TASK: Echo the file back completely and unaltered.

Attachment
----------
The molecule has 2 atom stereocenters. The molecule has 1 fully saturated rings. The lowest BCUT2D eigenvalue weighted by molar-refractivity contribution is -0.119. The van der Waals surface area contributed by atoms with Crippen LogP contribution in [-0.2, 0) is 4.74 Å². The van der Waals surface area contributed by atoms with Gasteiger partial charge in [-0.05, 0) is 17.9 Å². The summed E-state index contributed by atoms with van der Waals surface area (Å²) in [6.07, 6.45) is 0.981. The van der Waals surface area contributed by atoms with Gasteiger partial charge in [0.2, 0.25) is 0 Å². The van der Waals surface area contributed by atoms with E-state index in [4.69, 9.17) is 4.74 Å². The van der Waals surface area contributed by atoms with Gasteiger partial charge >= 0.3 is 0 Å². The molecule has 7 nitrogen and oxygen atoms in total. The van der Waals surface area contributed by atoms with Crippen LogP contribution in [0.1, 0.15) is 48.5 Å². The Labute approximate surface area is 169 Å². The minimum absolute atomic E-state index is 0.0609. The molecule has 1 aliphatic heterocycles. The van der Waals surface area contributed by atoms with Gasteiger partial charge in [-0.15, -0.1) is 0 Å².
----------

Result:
The molecule has 2 atom stereocenters. The molecule has 1 fully saturated rings. The lowest BCUT2D eigenvalue weighted by molar-refractivity contribution is -0.119. The van der Waals surface area contributed by atoms with Crippen LogP contribution in [-0.2, 0) is 4.74 Å². The van der Waals surface area contributed by atoms with Gasteiger partial charge in [-0.05, 0) is 17.9 Å². The summed E-state index contributed by atoms with van der Waals surface area (Å²) in [6.07, 6.45) is 0.981. The van der Waals surface area contributed by atoms with Gasteiger partial charge in [0.2, 0.25) is 0 Å². The van der Waals surface area contributed by atoms with E-state index in [4.69, 9.17) is 4.74 Å². The van der Waals surface area contributed by atoms with Gasteiger partial charge >= 0.3 is 0 Å². The molecule has 7 nitrogen and oxygen atoms in total. The van der Waals surface area contributed by atoms with Crippen LogP contribution in [0.1, 0.15) is 48.5 Å². The Labute approximate surface area is 169 Å². The minimum absolute atomic E-state index is 0.0609. The molecule has 1 aliphatic heterocycles. The van der Waals surface area contributed by atoms with Gasteiger partial charge in [-0.15, -0.1) is 0 Å².